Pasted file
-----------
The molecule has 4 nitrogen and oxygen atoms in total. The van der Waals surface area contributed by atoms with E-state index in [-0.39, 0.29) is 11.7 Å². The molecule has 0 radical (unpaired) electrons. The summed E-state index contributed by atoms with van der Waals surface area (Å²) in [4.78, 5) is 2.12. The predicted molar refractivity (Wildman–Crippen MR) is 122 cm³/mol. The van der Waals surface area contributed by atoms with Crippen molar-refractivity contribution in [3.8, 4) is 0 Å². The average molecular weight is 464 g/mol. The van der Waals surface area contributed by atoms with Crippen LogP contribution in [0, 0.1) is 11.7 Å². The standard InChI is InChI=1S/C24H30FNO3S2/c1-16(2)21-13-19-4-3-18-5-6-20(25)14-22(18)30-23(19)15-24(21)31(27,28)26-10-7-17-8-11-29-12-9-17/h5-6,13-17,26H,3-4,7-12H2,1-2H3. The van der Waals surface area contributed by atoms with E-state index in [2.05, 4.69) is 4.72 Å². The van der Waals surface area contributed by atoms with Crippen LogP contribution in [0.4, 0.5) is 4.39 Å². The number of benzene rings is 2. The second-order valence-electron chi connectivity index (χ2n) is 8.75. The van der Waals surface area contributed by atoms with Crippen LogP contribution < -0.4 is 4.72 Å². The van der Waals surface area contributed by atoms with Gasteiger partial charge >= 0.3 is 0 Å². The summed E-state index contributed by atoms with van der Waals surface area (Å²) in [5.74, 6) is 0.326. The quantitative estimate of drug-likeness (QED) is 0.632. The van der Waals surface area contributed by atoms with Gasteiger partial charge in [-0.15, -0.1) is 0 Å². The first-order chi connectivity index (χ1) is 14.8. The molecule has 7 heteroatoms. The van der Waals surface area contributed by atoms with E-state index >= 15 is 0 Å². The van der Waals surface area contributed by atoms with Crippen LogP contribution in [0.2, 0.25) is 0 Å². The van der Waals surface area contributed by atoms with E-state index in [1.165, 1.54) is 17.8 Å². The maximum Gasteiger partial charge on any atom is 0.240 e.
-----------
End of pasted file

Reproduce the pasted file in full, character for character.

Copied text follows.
The molecule has 4 nitrogen and oxygen atoms in total. The van der Waals surface area contributed by atoms with E-state index in [-0.39, 0.29) is 11.7 Å². The molecule has 0 radical (unpaired) electrons. The summed E-state index contributed by atoms with van der Waals surface area (Å²) in [4.78, 5) is 2.12. The predicted molar refractivity (Wildman–Crippen MR) is 122 cm³/mol. The van der Waals surface area contributed by atoms with Crippen molar-refractivity contribution in [3.8, 4) is 0 Å². The average molecular weight is 464 g/mol. The van der Waals surface area contributed by atoms with Crippen LogP contribution in [0, 0.1) is 11.7 Å². The standard InChI is InChI=1S/C24H30FNO3S2/c1-16(2)21-13-19-4-3-18-5-6-20(25)14-22(18)30-23(19)15-24(21)31(27,28)26-10-7-17-8-11-29-12-9-17/h5-6,13-17,26H,3-4,7-12H2,1-2H3. The van der Waals surface area contributed by atoms with E-state index in [2.05, 4.69) is 4.72 Å². The van der Waals surface area contributed by atoms with Crippen LogP contribution in [0.4, 0.5) is 4.39 Å². The number of benzene rings is 2. The second-order valence-electron chi connectivity index (χ2n) is 8.75. The van der Waals surface area contributed by atoms with Crippen LogP contribution < -0.4 is 4.72 Å². The van der Waals surface area contributed by atoms with Gasteiger partial charge >= 0.3 is 0 Å². The summed E-state index contributed by atoms with van der Waals surface area (Å²) in [5.74, 6) is 0.326. The quantitative estimate of drug-likeness (QED) is 0.632. The van der Waals surface area contributed by atoms with Gasteiger partial charge in [-0.15, -0.1) is 0 Å². The first-order chi connectivity index (χ1) is 14.8. The molecule has 7 heteroatoms. The van der Waals surface area contributed by atoms with E-state index >= 15 is 0 Å². The van der Waals surface area contributed by atoms with Crippen LogP contribution in [0.2, 0.25) is 0 Å². The van der Waals surface area contributed by atoms with E-state index in [1.165, 1.54) is 17.8 Å². The maximum Gasteiger partial charge on any atom is 0.240 e.